The reset button is depressed to reset the velocity in dication and start the chart reader, and the swing is immediately commenced. Assuming during the actual practice stroke that the golfers club head deviates from the proper plane 16, as at 34 and 36 in FIG,2,"

then the golfer will hear a change in pitch frorrv the speaker 80 during the swing which will vary from a pitch below the proper pitch at the initiation of the swing to a pitch above a proper pitch at the terminus of the swing. The precise deviation of the club head 24 at every point along the path 20 will be recorded on the chart recorder 82. Display 84 will present and hold a Having described my invention 1 now claim: 1. A device for sensing the swinging path and striking velocity of the head of a golf club comprising:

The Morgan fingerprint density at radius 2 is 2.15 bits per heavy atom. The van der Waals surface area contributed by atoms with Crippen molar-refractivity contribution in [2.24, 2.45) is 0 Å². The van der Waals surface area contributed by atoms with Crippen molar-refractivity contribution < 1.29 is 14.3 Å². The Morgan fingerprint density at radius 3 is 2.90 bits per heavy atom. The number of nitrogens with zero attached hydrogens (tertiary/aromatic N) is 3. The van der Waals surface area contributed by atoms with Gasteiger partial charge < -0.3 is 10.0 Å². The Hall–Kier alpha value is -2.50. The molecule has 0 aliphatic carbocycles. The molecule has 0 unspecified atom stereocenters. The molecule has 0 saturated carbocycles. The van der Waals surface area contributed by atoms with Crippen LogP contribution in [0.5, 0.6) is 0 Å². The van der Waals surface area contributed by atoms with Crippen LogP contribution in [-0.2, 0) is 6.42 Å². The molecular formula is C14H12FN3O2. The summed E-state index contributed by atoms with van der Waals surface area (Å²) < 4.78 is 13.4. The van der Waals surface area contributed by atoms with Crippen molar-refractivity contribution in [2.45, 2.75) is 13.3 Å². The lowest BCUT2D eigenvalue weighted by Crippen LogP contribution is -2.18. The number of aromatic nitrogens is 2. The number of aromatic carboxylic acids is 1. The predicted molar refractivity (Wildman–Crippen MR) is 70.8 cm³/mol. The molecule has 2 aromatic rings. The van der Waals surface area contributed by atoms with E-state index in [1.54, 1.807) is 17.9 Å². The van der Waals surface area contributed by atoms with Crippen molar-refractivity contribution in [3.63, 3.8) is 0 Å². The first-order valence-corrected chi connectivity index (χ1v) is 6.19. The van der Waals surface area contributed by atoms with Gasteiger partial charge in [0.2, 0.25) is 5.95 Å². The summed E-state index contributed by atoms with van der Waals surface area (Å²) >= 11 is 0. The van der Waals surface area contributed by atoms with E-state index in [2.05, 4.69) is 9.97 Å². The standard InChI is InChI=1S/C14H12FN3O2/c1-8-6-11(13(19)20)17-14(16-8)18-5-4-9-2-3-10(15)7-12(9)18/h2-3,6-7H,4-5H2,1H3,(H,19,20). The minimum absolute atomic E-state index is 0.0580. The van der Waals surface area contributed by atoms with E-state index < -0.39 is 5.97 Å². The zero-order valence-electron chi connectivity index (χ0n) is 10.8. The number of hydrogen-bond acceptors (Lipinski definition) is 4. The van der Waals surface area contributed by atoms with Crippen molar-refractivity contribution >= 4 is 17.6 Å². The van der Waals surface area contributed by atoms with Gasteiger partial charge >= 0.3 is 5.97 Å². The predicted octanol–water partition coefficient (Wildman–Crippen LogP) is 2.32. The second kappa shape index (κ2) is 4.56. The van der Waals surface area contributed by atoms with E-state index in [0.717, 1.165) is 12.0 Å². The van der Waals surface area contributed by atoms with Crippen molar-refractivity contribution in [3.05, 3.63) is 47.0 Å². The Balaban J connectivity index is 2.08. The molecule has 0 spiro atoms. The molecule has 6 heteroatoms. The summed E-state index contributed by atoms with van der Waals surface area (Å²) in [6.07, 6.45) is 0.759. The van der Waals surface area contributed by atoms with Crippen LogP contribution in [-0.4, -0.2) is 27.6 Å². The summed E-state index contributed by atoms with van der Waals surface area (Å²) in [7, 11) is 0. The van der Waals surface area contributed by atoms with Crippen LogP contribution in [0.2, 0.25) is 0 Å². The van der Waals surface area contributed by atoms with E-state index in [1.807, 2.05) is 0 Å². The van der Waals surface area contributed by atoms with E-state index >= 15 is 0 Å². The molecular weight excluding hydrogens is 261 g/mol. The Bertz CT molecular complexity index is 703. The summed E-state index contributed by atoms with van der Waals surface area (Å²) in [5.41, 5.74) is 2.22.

a golf club.

a battery-powered radio frequency transmitter secured to the head of said golf club.

a golfer supporting platform having a ball tee positioned along the nominal horizontal flight path and a golfer supporting position spaced from said ball 18.

a first pair of antennas mounted in association with said platform substantially equidistant from said ball tee.

vertical plane passing through said first antennas is substantially transverse to said nominal horizontal flight path.

a plane defined by all points equidistant from said first antennas is inclined from the vertical toward said golfer supporting position.